26 Aside 2: Inference and Automatic Theorem-Proving The steps in an inference are useful for proving assertions from axioms and facts. Why is it important for computers to prove theorems? –Proving program-correctness –Hardware design –Data mining –…..

27 Aside 2: Inference and Automatic Theorem-Proving – contd. Sometimes the steps of an inference (proof) are useful. E.g. on Amazon book recommendations are made. You can ask why they recommended a certain book to you (reasoning).

28 Next Introduction to Proofs (Sec 1.7) What is a (valid) proof? Why are proofs necessary?

29 Introduction to Proof techniques Why are proofs necessary? What is a (valid) proof? What details do you include/skip? “Obviously”, “clearly”…

30 Assertions Axioms Proposition, Lemma, Theorem Corollary Conjecture

31 Logic-based proof Every step should follow from axioms or previous step(s) using an inference rule. Problems: –Axiomatization is hard and often long (see Appendix 1) –Proofs are often very long and tedious Intuitive proofs :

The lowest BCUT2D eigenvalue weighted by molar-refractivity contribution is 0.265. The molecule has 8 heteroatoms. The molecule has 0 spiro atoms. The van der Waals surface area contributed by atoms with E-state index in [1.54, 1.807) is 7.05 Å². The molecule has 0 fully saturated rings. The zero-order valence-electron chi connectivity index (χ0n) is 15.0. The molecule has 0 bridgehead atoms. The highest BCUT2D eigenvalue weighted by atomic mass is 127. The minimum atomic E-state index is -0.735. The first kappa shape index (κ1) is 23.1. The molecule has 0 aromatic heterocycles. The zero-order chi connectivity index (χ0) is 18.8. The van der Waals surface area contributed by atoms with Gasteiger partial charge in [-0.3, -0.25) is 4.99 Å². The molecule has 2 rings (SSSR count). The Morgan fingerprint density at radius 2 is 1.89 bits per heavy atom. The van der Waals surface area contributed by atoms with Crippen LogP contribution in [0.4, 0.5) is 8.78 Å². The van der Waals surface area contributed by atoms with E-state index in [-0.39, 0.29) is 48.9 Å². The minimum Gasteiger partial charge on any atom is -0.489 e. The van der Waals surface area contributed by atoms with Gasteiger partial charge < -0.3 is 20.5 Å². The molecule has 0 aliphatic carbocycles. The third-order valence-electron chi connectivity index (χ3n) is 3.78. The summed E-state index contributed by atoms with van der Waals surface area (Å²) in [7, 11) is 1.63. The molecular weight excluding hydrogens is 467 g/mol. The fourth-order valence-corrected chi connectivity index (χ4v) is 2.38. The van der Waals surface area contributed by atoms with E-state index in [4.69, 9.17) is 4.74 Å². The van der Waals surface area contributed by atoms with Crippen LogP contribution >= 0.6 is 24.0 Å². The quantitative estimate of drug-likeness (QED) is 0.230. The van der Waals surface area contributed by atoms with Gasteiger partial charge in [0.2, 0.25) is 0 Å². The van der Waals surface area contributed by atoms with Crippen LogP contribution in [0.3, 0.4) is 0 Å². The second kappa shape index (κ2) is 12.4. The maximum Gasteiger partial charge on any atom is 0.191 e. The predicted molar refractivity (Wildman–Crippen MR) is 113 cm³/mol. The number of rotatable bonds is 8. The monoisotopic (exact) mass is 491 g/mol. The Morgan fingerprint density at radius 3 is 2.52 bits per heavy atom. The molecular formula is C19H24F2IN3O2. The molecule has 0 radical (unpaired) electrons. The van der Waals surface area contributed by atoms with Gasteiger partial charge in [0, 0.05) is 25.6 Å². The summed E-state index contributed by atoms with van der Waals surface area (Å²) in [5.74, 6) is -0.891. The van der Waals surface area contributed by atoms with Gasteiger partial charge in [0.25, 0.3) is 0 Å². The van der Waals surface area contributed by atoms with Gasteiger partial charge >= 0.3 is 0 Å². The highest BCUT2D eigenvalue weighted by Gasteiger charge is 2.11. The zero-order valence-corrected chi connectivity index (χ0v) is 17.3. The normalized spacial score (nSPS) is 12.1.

32 Types of Proofs Direct proofs (including Proof by cases) Proof by contraposition Proof by contradiction Proof by construction Proof by Induction Other techniques

33 Direct Proofs The average of any two primes greater than 2 is an integer. Every prime number greater than 2 can be written as the difference of two squares, i.e. a 2 – b 2.

34 Proof by cases If n is an integer, then n(n+1)/2 is an integer Case 1: n is even. or n = 2a, for some integer a So n(n+1)/2 = 2a*(n+1)/2 = a*(n+1), which is an integer. Case 2: n is odd. n+1 is even, or n+1 = 2a, for an integer a So n(n+1)/2 = n*2a/2 = n*a, which is an integer.

35 Proof by contraposition If  (pq)  (p+q)/2, then p  q Direct proof left as exercise Contrapositive: If p = q, then  (pq) = (p+q)/2 Easy:  (pq) =  (pp) =  (p 2 ) = p = (p+p)/2 = (p+q)/2.

36 Proof by contraposition- 2 Prove: If x 2 is even, x is even Proof: if x is not even, x is odd. Therefore x 2 is odd. This is the contrapositive of the original assertion. Note that the problem is to prove an implication. Universal generalization